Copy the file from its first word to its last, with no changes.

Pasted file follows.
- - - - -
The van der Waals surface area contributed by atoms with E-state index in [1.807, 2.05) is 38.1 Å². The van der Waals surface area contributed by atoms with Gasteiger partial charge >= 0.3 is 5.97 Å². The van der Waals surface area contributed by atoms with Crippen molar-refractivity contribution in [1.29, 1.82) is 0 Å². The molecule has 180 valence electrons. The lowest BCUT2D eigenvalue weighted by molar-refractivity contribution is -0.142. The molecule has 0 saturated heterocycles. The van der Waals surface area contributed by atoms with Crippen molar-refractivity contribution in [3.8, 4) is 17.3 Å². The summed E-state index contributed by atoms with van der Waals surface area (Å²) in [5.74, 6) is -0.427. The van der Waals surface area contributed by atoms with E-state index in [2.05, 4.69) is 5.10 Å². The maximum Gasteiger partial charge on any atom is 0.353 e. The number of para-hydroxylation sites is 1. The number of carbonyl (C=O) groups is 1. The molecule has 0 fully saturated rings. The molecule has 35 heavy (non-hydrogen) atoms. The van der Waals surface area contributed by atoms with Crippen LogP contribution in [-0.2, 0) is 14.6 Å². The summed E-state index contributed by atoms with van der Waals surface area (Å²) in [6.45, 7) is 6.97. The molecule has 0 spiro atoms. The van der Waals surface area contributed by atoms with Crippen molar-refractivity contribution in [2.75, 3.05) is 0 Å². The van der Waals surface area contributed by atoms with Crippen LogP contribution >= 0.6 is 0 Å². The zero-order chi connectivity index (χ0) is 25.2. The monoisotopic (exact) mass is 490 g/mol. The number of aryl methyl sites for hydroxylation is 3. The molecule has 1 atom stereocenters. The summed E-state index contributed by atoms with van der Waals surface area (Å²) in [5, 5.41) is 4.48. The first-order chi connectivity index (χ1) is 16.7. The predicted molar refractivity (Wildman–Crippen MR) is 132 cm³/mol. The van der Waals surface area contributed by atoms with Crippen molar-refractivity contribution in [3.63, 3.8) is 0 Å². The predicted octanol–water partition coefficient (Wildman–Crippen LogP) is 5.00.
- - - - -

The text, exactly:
The van der Waals surface area contributed by atoms with E-state index in [1.807, 2.05) is 38.1 Å². The van der Waals surface area contributed by atoms with Gasteiger partial charge >= 0.3 is 5.97 Å². The van der Waals surface area contributed by atoms with Crippen molar-refractivity contribution in [1.29, 1.82) is 0 Å². The molecule has 180 valence electrons. The lowest BCUT2D eigenvalue weighted by molar-refractivity contribution is -0.142. The molecule has 0 saturated heterocycles. The van der Waals surface area contributed by atoms with Crippen molar-refractivity contribution in [3.8, 4) is 17.3 Å². The summed E-state index contributed by atoms with van der Waals surface area (Å²) in [5.74, 6) is -0.427. The van der Waals surface area contributed by atoms with E-state index in [2.05, 4.69) is 5.10 Å². The maximum Gasteiger partial charge on any atom is 0.353 e. The number of para-hydroxylation sites is 1. The number of carbonyl (C=O) groups is 1. The molecule has 0 fully saturated rings. The molecule has 35 heavy (non-hydrogen) atoms. The van der Waals surface area contributed by atoms with Crippen LogP contribution in [-0.2, 0) is 14.6 Å². The summed E-state index contributed by atoms with van der Waals surface area (Å²) in [6.45, 7) is 6.97. The molecule has 0 spiro atoms. The van der Waals surface area contributed by atoms with Crippen molar-refractivity contribution in [2.75, 3.05) is 0 Å². The van der Waals surface area contributed by atoms with Crippen LogP contribution >= 0.6 is 0 Å². The zero-order chi connectivity index (χ0) is 25.2. The monoisotopic (exact) mass is 490 g/mol. The number of aryl methyl sites for hydroxylation is 3. The molecule has 1 atom stereocenters. The summed E-state index contributed by atoms with van der Waals surface area (Å²) in [5, 5.41) is 4.48. The first-order chi connectivity index (χ1) is 16.7. The predicted molar refractivity (Wildman–Crippen MR) is 132 cm³/mol. The van der Waals surface area contributed by atoms with Crippen molar-refractivity contribution in [3.63, 3.8) is 0 Å². The predicted octanol–water partition coefficient (Wildman–Crippen LogP) is 5.00.